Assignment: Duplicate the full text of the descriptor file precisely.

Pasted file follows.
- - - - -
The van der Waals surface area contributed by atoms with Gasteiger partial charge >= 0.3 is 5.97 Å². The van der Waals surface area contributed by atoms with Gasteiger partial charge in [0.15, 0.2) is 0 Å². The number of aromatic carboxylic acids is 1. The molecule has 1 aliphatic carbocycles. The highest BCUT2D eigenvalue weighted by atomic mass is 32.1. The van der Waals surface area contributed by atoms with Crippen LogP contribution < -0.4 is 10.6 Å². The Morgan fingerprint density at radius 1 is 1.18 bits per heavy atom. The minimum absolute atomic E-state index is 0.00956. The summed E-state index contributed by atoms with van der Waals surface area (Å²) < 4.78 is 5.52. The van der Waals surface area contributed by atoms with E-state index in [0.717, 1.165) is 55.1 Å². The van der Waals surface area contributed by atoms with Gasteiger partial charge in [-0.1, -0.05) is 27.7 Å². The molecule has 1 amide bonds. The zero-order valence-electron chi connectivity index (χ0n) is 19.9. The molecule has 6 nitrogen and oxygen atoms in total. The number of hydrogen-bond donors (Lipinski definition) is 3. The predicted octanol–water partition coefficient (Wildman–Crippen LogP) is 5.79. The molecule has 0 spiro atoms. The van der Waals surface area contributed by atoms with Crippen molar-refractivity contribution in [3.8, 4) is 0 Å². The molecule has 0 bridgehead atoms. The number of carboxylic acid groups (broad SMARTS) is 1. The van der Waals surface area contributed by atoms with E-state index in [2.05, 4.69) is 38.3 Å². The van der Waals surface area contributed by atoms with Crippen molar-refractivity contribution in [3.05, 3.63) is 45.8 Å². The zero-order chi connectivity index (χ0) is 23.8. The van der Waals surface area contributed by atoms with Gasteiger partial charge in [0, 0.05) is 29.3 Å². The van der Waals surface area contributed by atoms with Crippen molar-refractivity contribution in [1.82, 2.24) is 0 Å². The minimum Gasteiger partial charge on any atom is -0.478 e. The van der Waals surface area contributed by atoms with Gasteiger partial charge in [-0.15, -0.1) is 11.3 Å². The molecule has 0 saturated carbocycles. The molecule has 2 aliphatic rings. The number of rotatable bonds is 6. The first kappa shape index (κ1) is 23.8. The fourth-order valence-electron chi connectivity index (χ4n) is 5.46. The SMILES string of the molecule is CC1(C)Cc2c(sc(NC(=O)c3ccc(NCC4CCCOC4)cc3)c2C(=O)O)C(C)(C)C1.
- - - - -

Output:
The van der Waals surface area contributed by atoms with Gasteiger partial charge >= 0.3 is 5.97 Å². The van der Waals surface area contributed by atoms with Gasteiger partial charge in [0.15, 0.2) is 0 Å². The number of aromatic carboxylic acids is 1. The molecule has 1 aliphatic carbocycles. The highest BCUT2D eigenvalue weighted by atomic mass is 32.1. The van der Waals surface area contributed by atoms with Crippen LogP contribution < -0.4 is 10.6 Å². The Morgan fingerprint density at radius 1 is 1.18 bits per heavy atom. The minimum absolute atomic E-state index is 0.00956. The summed E-state index contributed by atoms with van der Waals surface area (Å²) < 4.78 is 5.52. The van der Waals surface area contributed by atoms with E-state index in [0.717, 1.165) is 55.1 Å². The van der Waals surface area contributed by atoms with Gasteiger partial charge in [-0.1, -0.05) is 27.7 Å². The molecule has 1 amide bonds. The zero-order valence-electron chi connectivity index (χ0n) is 19.9. The molecule has 6 nitrogen and oxygen atoms in total. The number of hydrogen-bond donors (Lipinski definition) is 3. The predicted octanol–water partition coefficient (Wildman–Crippen LogP) is 5.79. The molecule has 0 spiro atoms. The van der Waals surface area contributed by atoms with Crippen molar-refractivity contribution in [3.8, 4) is 0 Å². The molecule has 0 bridgehead atoms. The number of carboxylic acid groups (broad SMARTS) is 1. The van der Waals surface area contributed by atoms with E-state index in [2.05, 4.69) is 38.3 Å². The van der Waals surface area contributed by atoms with Crippen molar-refractivity contribution in [3.05, 3.63) is 45.8 Å². The zero-order chi connectivity index (χ0) is 23.8. The van der Waals surface area contributed by atoms with Gasteiger partial charge in [0, 0.05) is 29.3 Å². The van der Waals surface area contributed by atoms with Crippen molar-refractivity contribution in [1.82, 2.24) is 0 Å². The minimum Gasteiger partial charge on any atom is -0.478 e. The van der Waals surface area contributed by atoms with Gasteiger partial charge in [-0.15, -0.1) is 11.3 Å². The molecule has 0 saturated carbocycles. The molecule has 2 aliphatic rings. The number of rotatable bonds is 6. The first kappa shape index (κ1) is 23.8. The fourth-order valence-electron chi connectivity index (χ4n) is 5.46. The SMILES string of the molecule is CC1(C)Cc2c(sc(NC(=O)c3ccc(NCC4CCCOC4)cc3)c2C(=O)O)C(C)(C)C1.